How U.S. And U.K. Marketing Associations Differ In Focus

Let me start by saying that I admire and support the Association of National Advertisers here in the U.S. wholeheartedly. I have done work for them, I have attended and even spoken once or twice at their conferences. They do great work and are a powerful representative organization that stands up for advertisers in a relevant and timely fashion.

The ANA has a counterpart in the ISBA in the UK. ISBA stands for The Incorporated Society of British Advertisers, which has been around for about 100 years. Go to the ISBA website and the first statement you will see reads “Championing an advertising environment that is transparent, responsible and accountable.” ISBA further defines its purpose as “one that can be trusted by the public, by advertisers and by legislators.”

Only a little further down, you will find links to content such as “ISBA Influencer Marketing Code of Conduct,” “Media Services Framework” and “Programmatic Supply Chain Transparency Study.” Many (but certainly not all) of their frameworks are freely available for download.



When you visit the ANA website,  the first thing you see is “We're All In On Driving Growth for you, your brand, our marketing industry, and humanity,” which is further explained as helping “our members become more effective marketers, build stronger brands, and drive industry and societal change through our CMO-endorsed Growth Agenda, which provides a 360-degree focus on all elements of the business enterprise.”

Worthy goals, to be sure. Marketers want to be effective, and their representative organization’s support in that endeavor is necessary and positive. It is not until you get about halfway down the ANA home page that you see “Leadership Championing causes to make the industry stronger and more knowledgeable,” which covers the ANA’s involvement in things like “Alliance for Inclusive and Multicultural Marketing” and “SeeHer.” But even here, the focus is growth, not ethics.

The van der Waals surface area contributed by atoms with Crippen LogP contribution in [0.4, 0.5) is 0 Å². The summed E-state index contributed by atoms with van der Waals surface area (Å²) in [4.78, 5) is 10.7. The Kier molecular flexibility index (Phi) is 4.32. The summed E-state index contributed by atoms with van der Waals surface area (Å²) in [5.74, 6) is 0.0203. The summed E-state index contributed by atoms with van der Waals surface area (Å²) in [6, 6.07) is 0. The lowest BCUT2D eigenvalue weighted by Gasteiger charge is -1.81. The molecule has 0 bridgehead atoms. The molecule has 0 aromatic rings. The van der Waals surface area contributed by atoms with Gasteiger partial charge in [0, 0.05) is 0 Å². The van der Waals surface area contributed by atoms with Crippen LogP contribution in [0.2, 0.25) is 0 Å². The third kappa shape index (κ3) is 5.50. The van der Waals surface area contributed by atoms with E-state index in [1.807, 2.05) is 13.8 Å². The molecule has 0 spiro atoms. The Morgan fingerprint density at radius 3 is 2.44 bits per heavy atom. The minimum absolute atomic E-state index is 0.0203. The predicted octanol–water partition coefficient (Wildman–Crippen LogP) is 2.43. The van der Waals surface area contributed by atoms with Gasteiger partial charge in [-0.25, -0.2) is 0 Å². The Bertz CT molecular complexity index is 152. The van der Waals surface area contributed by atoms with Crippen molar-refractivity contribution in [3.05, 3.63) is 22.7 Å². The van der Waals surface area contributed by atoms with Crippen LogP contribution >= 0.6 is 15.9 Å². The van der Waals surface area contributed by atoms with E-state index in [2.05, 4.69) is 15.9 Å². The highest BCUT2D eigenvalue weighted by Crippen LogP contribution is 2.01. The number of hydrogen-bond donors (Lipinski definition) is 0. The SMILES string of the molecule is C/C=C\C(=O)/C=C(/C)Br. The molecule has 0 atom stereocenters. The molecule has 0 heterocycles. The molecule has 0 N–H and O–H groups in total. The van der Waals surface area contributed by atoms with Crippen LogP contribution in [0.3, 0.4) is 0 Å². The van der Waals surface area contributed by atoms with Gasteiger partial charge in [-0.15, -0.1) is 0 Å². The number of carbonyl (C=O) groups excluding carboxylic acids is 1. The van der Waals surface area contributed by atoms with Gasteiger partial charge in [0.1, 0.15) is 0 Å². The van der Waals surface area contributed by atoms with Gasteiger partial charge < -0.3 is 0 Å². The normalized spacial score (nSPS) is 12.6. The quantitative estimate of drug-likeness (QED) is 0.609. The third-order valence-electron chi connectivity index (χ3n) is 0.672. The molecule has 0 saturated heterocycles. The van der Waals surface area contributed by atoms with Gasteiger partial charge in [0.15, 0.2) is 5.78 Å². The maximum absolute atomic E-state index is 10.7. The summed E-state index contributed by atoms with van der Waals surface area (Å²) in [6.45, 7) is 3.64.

It is fascinating to me that two organizations, focused on supporting marketers in their respective markets, come at it in such a profoundly different way. These are of course choices, and I assume they are made with the input and direction of the ANA members, just as the ISBA no doubt prioritizes based on their member feedback. And we all know that the ANA has been a powerful and loud advocate for things like transparency, ad fraud and representation and inclusion.

But it would seem that ISBA’s focus on “making the marketing world better” versus the ANA’s desire to “just” grow is indicative of two very different interpretations of the world that marketers live in. It is even more fascinating that many of ANA’s members are headquartered in the U.K., and many of ISBA’s members conversely are headquartered in the U.S. If these businesses lead and direct where their representative organizations place their focus, it appears that “think local, act local” is still very true today.

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